Evaluate high rates of hospital transfer as evidence of potentially avoidable adverse events.
Modify home care eligibility to ease the homebound requirement.
Ensure quick availability of key consultations for difficult symptoms arising in a home care patient.
Establish rate and enrollment criteria encouraging “bridge programs” that are integrated with hospice.
Try out integrated home-hospice-institutional care programs (PACE, MediCaring).
Encourage geographic concentration by programs.
In PACE, the payment rate for Medicare is set at the nursing home rate and Medicaid makes up the rest. The Medicare rate is almost certainly too low for cancer patients, forcing Medicaid to make up more of the overall rate and thereby making PACE care of cancer patients unattractive for the states. PACE’s Medicare payments could mirror the risk adjustment rates, once those are set.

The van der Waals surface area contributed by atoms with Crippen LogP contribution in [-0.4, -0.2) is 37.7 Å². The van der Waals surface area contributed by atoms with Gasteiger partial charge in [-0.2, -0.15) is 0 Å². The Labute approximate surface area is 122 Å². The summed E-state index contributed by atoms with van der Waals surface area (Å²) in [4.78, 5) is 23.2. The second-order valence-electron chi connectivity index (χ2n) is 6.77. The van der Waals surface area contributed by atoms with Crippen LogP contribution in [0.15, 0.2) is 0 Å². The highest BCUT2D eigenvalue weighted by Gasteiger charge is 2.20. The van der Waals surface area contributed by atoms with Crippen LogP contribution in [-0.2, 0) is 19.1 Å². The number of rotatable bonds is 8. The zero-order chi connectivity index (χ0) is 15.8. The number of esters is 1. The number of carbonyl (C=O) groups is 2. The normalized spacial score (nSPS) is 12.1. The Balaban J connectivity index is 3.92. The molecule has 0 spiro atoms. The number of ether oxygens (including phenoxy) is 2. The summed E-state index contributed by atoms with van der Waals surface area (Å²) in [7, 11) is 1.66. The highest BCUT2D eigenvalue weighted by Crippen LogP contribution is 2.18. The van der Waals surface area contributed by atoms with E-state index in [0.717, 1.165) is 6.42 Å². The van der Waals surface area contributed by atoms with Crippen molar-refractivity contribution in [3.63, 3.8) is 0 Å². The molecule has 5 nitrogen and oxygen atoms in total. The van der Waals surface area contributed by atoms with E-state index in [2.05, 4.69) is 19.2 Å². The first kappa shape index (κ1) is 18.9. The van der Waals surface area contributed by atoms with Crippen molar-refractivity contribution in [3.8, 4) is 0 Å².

Make risk adjustment plans cover end-of-life care (e.g., for patients not likely to live into next year; for patients cared for mainly out of hospital).
Purchase on quality of end-of-life care.
Adjust the risk adjustment plan to improve end-of-life care.
Reduce the differential between procedure and counseling payments.
Designate palliative care specialization, to avoid problems with concurrent care.
Provide incentives for advance planning before repeat hospitalization.
Provide incentives for coordinated care before repeat hospitalizations.
Provide incentives for services in centers of proven quality in end-of-life care.
Pay family caregivers a discounted rate for their services (e.g., half the going rate for paid services).
Provide health insurance for full-time family caregivers who have no other source of insurance.
Provide payment for respite help, either in-home or in-facility.